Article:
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Monster Energy Is Being Sued by Five Women for Alleged Sexual Misconduct

The company claims that the women are “disgruntled employees.”
Photo via Flickr user jeepersmedia

Monster Energy, the beverage company best known for manufacturing highly caffeinated carbonated energy drinks, is now entangled in a number of legal battles: Five former female employees have filed four lawsuits against the company for alleged sexual misconduct, according to a Huffington Post exclusive published on Tuesday, ranging from harassment to assault to retaliation.

The allegations are detailed and robust. One of the accused men is a company VP, John Kenneally, who three defendants have hit with allegations of bullying, harassment, and retaliation. Texts obtained by HuffPost show Kenneally describing one former employee he'd pursued a sexual relationship with as a “whore,” another in which that same woman and another female employee are referred to as “bitch,” and a third making a racially charged reference to “black dicks.”


Philip Deitrich, who also occupies a managerial role within the company (his LinkedIn profile currently describes him as the National Director of Wholesale and Vending), has been accused by another former female subordinate of humiliating her repeatedly in front of co-workers, calling her, in one alleged instance, a “poor excuse of an employee.” The company's head of music marketing, Brent Hamilton, is currently awaiting trial for charges connected to a 2016 incident in which he is accused of strangling his girlfriend on a business trip, bloodying her thumb from biting her, and pulling clumps of her hair out of her head.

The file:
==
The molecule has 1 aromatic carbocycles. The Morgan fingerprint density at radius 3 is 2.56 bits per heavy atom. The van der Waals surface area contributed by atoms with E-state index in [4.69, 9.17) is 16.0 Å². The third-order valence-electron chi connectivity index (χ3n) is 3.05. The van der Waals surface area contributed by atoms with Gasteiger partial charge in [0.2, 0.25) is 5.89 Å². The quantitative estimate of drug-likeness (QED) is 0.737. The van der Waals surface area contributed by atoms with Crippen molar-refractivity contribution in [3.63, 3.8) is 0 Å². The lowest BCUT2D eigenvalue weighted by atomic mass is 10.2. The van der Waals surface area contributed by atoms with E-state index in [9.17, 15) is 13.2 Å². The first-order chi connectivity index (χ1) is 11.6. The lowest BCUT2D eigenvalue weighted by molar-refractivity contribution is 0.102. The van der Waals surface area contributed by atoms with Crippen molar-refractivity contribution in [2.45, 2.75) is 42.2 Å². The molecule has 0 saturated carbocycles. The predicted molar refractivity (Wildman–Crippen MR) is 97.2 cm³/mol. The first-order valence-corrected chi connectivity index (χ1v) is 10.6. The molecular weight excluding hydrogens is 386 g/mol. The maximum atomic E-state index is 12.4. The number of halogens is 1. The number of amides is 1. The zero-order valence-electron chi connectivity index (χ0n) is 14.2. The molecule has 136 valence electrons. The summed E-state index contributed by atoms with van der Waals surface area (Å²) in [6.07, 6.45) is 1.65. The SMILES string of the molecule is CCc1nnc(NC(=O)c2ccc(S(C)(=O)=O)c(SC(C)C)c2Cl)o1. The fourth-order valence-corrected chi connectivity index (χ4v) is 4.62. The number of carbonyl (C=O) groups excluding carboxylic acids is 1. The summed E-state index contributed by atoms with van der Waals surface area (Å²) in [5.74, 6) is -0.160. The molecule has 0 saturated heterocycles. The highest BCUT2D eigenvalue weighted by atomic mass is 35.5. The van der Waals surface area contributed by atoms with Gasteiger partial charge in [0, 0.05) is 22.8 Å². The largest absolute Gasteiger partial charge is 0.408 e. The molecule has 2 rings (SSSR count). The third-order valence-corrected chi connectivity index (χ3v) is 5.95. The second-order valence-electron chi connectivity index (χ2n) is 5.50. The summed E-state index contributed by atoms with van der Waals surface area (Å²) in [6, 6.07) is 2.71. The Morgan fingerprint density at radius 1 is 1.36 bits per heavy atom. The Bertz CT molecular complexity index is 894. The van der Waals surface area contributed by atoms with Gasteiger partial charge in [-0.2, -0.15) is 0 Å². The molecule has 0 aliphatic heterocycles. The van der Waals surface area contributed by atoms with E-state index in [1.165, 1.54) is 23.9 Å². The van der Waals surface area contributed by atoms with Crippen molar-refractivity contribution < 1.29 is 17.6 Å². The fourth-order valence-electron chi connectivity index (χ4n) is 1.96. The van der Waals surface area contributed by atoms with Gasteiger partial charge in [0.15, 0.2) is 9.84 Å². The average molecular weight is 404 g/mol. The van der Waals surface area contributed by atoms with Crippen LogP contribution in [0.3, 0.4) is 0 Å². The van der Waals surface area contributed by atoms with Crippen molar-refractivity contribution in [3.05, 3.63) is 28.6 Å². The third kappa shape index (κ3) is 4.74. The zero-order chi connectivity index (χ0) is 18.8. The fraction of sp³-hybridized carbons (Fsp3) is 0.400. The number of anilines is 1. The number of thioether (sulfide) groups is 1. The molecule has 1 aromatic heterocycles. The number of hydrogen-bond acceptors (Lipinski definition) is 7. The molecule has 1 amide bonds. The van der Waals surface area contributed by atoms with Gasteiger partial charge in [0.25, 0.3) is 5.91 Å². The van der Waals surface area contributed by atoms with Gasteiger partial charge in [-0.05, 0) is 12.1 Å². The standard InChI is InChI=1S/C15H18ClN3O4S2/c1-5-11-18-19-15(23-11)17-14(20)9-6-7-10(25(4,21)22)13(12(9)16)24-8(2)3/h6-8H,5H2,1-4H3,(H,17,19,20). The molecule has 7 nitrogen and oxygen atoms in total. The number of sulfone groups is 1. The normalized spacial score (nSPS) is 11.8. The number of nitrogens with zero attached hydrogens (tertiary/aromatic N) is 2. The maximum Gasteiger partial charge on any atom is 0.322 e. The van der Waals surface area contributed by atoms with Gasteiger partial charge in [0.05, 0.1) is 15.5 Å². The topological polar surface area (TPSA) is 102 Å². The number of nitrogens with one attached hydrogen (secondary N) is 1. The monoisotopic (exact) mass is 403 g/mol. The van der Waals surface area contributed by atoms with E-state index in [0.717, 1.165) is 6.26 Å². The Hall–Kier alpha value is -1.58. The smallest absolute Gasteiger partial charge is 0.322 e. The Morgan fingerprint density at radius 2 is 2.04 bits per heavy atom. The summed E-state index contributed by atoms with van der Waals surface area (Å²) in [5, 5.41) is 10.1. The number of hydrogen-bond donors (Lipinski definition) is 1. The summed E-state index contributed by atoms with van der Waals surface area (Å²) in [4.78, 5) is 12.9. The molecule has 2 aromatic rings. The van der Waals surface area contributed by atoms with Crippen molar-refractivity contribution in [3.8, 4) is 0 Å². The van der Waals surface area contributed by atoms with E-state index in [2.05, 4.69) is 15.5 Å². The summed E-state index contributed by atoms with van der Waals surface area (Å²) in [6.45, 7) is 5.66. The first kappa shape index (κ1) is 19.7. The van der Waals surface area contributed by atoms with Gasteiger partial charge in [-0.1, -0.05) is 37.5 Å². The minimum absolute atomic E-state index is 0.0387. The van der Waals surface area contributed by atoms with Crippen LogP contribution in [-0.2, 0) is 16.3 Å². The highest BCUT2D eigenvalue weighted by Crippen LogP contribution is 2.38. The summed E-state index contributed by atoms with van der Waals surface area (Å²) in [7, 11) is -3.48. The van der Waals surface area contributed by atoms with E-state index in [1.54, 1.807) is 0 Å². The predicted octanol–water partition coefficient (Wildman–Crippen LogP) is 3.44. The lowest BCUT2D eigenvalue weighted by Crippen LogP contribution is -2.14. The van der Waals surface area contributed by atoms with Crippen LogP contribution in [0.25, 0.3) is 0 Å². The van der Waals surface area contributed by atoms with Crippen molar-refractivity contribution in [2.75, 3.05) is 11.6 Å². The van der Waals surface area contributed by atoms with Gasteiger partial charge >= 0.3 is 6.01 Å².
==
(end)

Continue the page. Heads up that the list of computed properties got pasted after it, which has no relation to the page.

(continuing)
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There are four lawsuits in total naming the three men. A fifth lawsuit against the company, filed in 2016 by another former female employee, charges that her claims of experiencing harassment at the company fell on deaf ears, and were brushed off by the company's female former head of human resources.

The three men named in the story are still employed with Monster, though Kenneally was put on paid leave last week after HuffPost contacted the company to communicate about the story. The company denied that the decision to put him on leave was related to the pending suit.

HuffPost's report paints a picture of a toxic environment within the company—endemic, too, to Monster's public-facing image—that offered impunity for bad actors, while women at the receiving end of this behavior suffered long-term damage to their careers.


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Monster, in a comment to HuffPost, maintained that the five women were simply “disgruntled employees” whose allegations were meritless, though it added that the company takes any claims of sexual harassment and discrimination “extremely seriously” and is currently conducting an internal investigation into the cases.

“The only connection is that these individuals suing Monster for money have endeavored to band together to litigate their cases in the media,” the company said in a 600-word statement sent to HuffPost. “The cases are diverse, unrelated and do not remotely suggest a systemic environment of harassment or discrimination.”

A representative from Coca-Cola, which owns an 18.1-percent stake in Monster Energy, told HuffPost that the company was "unaware" of any cases. When reached for comment on Wednesday via email by MUNCHIES, a Coca-Cola spokesperson distanced the company from the allegations at Monster while reaffirming its own policies against harassment.

"Coca-Cola is not involved in these cases," the statement provided to MUNCHIES read. "Monster is an independent, publicly traded company. We do not tolerate discrimination or harassment, and we are committed to building a thriving workplace where all employees are respected and feel supported to be successful.”

MUNCHIES has reached out to Monster for further comment on the lawsuits but has yet to receive a response.